The Lobbying War for War in Yemen: Cashing in by Turning Kids into Corpses
March 12, 2018
Ben Freeman / AntiWar.com & Reuters
Since the war in Yemen began -- and despite the UN confirming that more than 10,000 civilian lives have been lost in the conflict -- the Saudi government and their lobbyists in D.C. have been working hard to keep Yemen off policymakers' radars and keeping US weapons flowing into Saudi Arabia in record numbers. In 2017, Saudi Arabia spent more than $16 million on lobbying. On May 20, 2017, Trump approved a $110 billion arms sale to Riyadh. Five days later a Saudi coalition strike killed 24 civilians at a Yemen market.
The Lobbying War for War in Yemen
Ben Freeman / AntiWar.com
(March 10, 2018) -- "Coalition airstrikes are based on intelligence and extensive monitoring and surveillance, to ensure all targets are military installations . . . Extensive precautions are taken to avoid civilian areas, especially where women and children are present," a spokesman for the Saudi coalition in Yemen, announced on December 20.
Six days later, a Saudi coalition air strike ripped through a crowded market in Yemen, killing at least 54 civilians, including eight children. That same day another Saudi coalition air strike killed 14 civilians on a farm in Yemen. All were members of the same family. According to the United Nations Humanitarian Coordinator for Yemen, these were in addition to 84 civilians killed in just the previous 10 days in Yemen, and "These incidents prove the complete disregard for human life that all parties, including the Saudi-led Coalition, continue to show in this absurd war."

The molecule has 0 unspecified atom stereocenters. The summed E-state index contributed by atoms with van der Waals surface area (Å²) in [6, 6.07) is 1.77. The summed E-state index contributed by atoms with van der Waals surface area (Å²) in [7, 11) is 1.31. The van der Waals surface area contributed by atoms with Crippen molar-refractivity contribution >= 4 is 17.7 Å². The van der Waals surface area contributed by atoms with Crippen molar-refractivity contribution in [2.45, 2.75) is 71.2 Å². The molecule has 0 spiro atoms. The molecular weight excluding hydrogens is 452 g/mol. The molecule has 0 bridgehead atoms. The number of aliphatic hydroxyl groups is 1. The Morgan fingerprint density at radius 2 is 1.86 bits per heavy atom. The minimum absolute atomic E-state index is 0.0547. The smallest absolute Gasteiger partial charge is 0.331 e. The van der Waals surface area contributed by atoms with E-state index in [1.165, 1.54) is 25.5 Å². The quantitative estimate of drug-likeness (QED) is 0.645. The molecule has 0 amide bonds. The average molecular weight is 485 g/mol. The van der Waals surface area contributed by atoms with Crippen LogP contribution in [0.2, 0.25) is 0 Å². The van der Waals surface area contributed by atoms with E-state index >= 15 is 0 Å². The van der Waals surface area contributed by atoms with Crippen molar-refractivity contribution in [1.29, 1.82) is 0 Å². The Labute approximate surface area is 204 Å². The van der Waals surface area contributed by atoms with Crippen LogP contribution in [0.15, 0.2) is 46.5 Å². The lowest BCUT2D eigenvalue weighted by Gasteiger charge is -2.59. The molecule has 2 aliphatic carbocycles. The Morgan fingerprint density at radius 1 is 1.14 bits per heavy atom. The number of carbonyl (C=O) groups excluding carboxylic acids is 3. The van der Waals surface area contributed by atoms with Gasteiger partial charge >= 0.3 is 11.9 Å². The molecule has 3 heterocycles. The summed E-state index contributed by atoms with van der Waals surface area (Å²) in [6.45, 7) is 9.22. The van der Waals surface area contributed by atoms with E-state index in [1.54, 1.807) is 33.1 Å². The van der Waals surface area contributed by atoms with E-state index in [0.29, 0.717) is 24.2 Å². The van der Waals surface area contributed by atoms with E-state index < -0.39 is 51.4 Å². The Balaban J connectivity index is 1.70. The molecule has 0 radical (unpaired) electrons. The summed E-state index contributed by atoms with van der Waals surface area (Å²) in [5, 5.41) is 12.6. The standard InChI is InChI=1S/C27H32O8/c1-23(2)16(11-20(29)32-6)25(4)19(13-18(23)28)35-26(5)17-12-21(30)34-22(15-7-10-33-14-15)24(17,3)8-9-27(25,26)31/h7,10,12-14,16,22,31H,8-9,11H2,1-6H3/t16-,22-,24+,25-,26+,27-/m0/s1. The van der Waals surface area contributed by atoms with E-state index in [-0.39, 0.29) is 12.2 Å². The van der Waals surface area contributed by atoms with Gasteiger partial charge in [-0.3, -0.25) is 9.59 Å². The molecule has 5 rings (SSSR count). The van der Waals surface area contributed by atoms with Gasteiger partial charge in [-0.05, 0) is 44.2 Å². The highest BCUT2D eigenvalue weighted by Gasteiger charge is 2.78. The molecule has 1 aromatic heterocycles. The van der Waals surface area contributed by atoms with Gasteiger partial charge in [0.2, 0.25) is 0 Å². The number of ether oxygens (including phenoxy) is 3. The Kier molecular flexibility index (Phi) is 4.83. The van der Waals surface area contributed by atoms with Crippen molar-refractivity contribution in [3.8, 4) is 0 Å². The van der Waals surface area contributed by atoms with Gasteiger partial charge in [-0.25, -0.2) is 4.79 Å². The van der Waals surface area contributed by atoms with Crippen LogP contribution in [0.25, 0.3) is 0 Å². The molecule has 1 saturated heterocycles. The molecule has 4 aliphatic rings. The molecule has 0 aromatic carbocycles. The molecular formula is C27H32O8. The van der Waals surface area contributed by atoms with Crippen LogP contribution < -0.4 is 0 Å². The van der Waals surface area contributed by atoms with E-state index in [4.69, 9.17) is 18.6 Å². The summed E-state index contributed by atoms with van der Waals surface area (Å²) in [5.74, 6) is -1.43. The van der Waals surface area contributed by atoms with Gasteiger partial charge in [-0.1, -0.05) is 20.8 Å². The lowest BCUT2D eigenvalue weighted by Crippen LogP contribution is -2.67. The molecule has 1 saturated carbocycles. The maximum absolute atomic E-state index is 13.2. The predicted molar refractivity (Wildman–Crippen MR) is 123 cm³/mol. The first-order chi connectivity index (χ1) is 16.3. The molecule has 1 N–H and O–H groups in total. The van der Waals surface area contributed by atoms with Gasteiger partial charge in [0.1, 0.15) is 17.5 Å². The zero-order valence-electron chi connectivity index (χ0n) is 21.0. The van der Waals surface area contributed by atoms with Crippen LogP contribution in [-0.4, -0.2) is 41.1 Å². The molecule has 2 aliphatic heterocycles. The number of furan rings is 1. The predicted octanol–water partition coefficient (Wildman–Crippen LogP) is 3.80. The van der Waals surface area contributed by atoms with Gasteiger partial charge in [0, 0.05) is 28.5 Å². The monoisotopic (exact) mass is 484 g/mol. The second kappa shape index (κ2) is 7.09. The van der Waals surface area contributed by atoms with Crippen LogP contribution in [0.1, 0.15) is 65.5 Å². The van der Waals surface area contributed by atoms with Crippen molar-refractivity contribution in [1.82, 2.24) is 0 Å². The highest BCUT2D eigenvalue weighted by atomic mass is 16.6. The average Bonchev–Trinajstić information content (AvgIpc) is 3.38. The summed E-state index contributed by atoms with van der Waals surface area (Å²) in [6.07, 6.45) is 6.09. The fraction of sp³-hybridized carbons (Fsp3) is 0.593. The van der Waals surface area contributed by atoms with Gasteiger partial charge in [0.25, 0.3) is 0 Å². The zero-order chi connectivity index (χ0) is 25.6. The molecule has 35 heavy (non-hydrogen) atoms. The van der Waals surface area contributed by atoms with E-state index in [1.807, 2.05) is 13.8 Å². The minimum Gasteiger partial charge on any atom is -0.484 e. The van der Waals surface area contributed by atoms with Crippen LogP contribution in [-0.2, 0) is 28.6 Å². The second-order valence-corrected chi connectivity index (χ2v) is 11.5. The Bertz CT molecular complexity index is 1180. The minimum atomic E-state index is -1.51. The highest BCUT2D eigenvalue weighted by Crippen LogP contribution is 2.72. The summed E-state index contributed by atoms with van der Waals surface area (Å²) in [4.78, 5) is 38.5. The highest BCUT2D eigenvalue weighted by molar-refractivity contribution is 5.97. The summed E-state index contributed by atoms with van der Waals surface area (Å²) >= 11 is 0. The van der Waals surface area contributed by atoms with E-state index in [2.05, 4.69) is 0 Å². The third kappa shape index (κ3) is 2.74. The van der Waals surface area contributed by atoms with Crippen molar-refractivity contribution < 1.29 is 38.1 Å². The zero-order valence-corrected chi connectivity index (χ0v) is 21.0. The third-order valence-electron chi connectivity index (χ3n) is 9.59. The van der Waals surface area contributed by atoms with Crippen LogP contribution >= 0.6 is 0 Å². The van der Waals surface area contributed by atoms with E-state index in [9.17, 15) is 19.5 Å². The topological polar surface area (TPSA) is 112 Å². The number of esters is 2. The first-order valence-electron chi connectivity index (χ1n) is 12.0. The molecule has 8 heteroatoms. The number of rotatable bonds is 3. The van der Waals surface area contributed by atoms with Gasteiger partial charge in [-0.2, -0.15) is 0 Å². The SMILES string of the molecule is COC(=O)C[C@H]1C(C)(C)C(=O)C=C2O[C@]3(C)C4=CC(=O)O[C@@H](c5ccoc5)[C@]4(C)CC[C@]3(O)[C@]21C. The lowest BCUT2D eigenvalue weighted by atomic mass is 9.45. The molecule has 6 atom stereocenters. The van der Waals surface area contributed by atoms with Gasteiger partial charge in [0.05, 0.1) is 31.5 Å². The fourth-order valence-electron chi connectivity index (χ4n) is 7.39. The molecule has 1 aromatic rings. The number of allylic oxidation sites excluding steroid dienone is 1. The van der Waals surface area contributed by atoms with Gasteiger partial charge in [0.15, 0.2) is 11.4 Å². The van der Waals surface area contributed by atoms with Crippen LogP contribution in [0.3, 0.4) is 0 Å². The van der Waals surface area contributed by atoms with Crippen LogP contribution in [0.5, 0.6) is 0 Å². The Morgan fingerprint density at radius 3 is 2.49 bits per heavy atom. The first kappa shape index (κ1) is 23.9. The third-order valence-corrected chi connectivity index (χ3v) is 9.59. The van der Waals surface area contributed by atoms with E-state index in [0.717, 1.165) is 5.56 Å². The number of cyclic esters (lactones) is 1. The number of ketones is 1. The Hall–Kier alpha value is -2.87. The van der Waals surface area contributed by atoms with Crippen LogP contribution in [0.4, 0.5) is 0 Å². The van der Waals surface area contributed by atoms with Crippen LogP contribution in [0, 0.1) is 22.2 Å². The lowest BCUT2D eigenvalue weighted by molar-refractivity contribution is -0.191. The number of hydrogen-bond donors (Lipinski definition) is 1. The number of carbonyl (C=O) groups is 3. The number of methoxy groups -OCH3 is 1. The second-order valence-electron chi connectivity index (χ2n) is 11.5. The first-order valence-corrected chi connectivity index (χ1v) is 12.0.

A spokesperson for the Saudi-led coalition responded, not by consoling the victims' families, but by questioning the "credibility" of the United Nations, and "the competence of its employees working in Yemen."
While a seemingly unexpected response, this denial wasn't a new tactic by the Saudi government. Since the war in Yemen began, and despite the United Nations confirming that more than 10,000 civilian lives have been lost in the conflict, the Saudi government and their lobbyists in D.C. have been working to keep Yemen off most policymakers' radar and keep US military support and weapons flowing into Saudi Arabia in record numbers.
In 2017 alone, Saudi Arabia spent more than $16 million on 28 lobbying and public relations firms registered under the Foreign Agents Registration Act (FARA). These efforts appear to have borne fruit quickly as President Trump spoke with Saudi Arabia's King just days after his inauguration.
During the call, "the Kingdom pledged to support safe zones in Syria and Yemen," according to a Podesta Group press release sent to more than 50 prominent think tank experts.
A year later, there are no "safe zones" in Yemen, only more promises by the Saudi's to create them.
On February 13, 2017, two weeks after Trump spoke with King Salman, Qorvis MSL Group distributed a press release on behalf of Saudi Arabia declaring that "Safeguarding civilians remains foremost priority" for the Saudi-led coalition in Yemen.
Two days later a Saudi coalition strike reportedly killed nine women and one child who had gathered to mourn the death of a local woman.